I know there must be great rejoicing as these three Sisters:  Ruthanna, Sienna, and Mary Linus are now reunited. They used to spend much time together. They were great teachers, principals, musicians, seamstresses and doing whatever needed to be done.  

In our 1st reading tonight from Sirach we heard,
“Trust in him, and he will help you:
make your ways straight, and hope in him.“ 
Sister Sienna took this seriously.

From 1 John, “Beloved, we are God’s children NOW.  What we will be has not yet been revealed.” This has now been revealed to her. Don’t you wonder what it is like?

In our gospel we heard the Emmaus story.  In Give Us This Day. a monthly publication, Donald Wells reflects as one of those disciples on that road.

“This journey of ours never really ends, does it?  I don’t think we really knew what we were in for when we started out.  We first went to Bethlehem where a Babe, Jesus, was born, then to Jesus execution.  And now we are back on the road again, a road that leads to a little town called Emmaus, seven miles from Jerusalem. A sense of despair surrounds us. Voices are somber, tears flow.  As we continue a stranger joins us.  He inquires.  He listens. He sympathizes.  He is told of the One who was “mighty in word and in deed.” Who was to bring in the Kingdom.  His message of Love was not accepted, so they executed him. Then the unknown traveler speaks.

He explained it all in a way we had not heard before. We invited the  stranger, to stay and share a simple meal.  As we sat around that table, we recognized Jesus when he took the Bread, Blest, Broke and Gave it He then disappeared from sight. Later we recalled how our hearts were burning within us."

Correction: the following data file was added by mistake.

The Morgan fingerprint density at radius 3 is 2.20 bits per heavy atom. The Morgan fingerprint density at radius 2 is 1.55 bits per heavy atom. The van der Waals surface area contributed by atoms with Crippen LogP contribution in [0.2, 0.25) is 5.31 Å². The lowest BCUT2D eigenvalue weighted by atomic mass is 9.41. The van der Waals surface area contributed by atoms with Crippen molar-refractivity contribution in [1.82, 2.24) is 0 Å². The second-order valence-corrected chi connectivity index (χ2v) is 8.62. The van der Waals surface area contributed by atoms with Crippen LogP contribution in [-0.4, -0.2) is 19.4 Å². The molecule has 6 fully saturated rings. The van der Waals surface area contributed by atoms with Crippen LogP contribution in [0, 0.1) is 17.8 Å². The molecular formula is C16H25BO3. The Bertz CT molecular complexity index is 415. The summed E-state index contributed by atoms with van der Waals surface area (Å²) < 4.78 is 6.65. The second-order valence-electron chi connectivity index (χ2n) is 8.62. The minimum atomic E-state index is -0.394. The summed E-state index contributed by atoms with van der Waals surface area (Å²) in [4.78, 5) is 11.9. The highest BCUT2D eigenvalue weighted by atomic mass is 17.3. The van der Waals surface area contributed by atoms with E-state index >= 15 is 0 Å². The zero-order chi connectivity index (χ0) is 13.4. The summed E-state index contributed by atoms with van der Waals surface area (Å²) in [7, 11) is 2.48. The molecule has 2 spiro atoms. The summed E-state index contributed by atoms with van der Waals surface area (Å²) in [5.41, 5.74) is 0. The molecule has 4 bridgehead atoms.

Sr. Sienna was a great believer in prayer especially the Eucharist.  At daily Mass I’m sure she must have experienced this Presence.

Sister Sienna held the title of being here at our monastery the longest--82 years this January.  She was born April 24, 1915 and would have been 100  April 24, 2015.

Proceeding her in death were her parents, John and Anna Rohlfer her infant brothers , John and Joseph, her sisters, Emelia, Sister Ruthanna, and Sister Mary Linus, and two nephews;  Matt and Melvin.  Sister Sienna loved her Benedictine Family and her Rohlfer/Rustemeyer Family.  She appreciated visits, letters and phone calls.  And a package was a real treat especially raisin oatmeal cookies.  Her prayers would intensify for the one who needed help.  She was a take charge person.  God can only say “Yes” when she intercedes for you.

I would now like to read one of our Sister Barbara Ann Mayer’s poems.

SISTER SIENNA ROHLFER

She looked stern but had a kind heart
And ready wit, waiting for God
To call her home to be with her sisters,
Linus and Ruthanna.  When others
Passed on to their reward, she asked,
“What about me, Lord?”
Perhaps God wanted her to learn patience.
She almost reached 100, but finally
God took her hand in the quiet early
January morning and said, “Arise my dove,
My beautiful one, come.”  She had listened
For nearly a century, served faithfully all her days.
She was ready to meet her God and probably
Chided him, “What took you so long?”